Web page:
July 2019 Pulse
In 2014, the Institute of Mental Health in Singapore conducted a study involving adult residents aged between 18 and 65 years. Entitled, The Mind Matters: A study of Mental Health Literacy this study sought to obtain information about the general population’s beliefs about mental disorders. The study gathered information on public perception of five common conditions: alcohol abuse, dementia, Major Depressive Disorder, Obsessive Compulsive Disorder (OCD) and schizophrenia. In terms of general public awareness and recognition of these disorders, the highest is for dementia (66.3 per cent). In second place was alcohol abuse (57.1 per cent), followed by Major Depressive Disorder (55.2 percent). The poorest recognition was OCD (28.7 per cent) and schizophrenia (11.5 percent). In addition, the study also uncovered considerable social stigma towards mental illness. For example, some opined that people with mental health issues could get better ‘if they wanted to.’ Others said that mental illness is a ‘sign of personal weakness’ and that people with mental disorders are ‘unpredictable’.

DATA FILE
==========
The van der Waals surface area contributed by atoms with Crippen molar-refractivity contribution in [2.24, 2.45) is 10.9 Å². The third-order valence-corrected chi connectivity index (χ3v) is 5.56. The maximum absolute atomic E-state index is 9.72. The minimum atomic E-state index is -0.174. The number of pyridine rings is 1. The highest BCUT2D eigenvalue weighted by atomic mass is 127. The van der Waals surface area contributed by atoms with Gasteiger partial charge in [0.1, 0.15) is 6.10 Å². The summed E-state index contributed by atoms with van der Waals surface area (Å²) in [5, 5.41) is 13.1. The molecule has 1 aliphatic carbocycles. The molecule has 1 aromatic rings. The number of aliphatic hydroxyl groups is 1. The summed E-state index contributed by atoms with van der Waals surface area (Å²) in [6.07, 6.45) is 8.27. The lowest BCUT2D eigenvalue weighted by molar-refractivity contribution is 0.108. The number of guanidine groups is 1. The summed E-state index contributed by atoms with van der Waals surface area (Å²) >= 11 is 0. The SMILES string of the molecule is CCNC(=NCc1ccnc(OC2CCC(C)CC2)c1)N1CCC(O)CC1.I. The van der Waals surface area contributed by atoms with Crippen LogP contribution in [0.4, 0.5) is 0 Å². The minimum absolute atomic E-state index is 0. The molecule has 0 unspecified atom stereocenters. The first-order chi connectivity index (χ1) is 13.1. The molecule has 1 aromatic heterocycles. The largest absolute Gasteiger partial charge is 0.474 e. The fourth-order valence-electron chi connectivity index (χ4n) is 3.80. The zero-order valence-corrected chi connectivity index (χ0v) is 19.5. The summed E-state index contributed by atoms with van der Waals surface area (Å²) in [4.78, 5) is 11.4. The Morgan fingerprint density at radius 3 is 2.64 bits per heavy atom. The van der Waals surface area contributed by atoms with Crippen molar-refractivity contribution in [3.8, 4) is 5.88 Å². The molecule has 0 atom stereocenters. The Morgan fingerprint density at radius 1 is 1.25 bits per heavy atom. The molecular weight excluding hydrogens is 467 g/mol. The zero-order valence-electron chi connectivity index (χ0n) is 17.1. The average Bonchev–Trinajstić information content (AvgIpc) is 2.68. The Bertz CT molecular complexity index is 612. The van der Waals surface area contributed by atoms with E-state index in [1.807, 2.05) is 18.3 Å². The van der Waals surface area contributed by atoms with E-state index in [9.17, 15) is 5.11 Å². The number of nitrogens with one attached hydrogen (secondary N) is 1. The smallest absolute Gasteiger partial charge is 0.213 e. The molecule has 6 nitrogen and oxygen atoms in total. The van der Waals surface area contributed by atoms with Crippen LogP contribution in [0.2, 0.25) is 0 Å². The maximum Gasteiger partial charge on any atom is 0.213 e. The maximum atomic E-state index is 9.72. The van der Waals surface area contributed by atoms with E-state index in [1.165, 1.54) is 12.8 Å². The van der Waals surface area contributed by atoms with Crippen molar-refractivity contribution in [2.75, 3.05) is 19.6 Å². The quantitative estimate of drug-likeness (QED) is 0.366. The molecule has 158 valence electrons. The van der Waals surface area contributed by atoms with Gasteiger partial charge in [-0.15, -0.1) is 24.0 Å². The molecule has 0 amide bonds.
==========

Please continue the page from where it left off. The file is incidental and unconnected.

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Dr Roland Chia is Chew Hock Hin Professor of Christian Doctrine at Trinity Theological College and Theological and Research Advisor for the Ethos Institute for Public Christianity.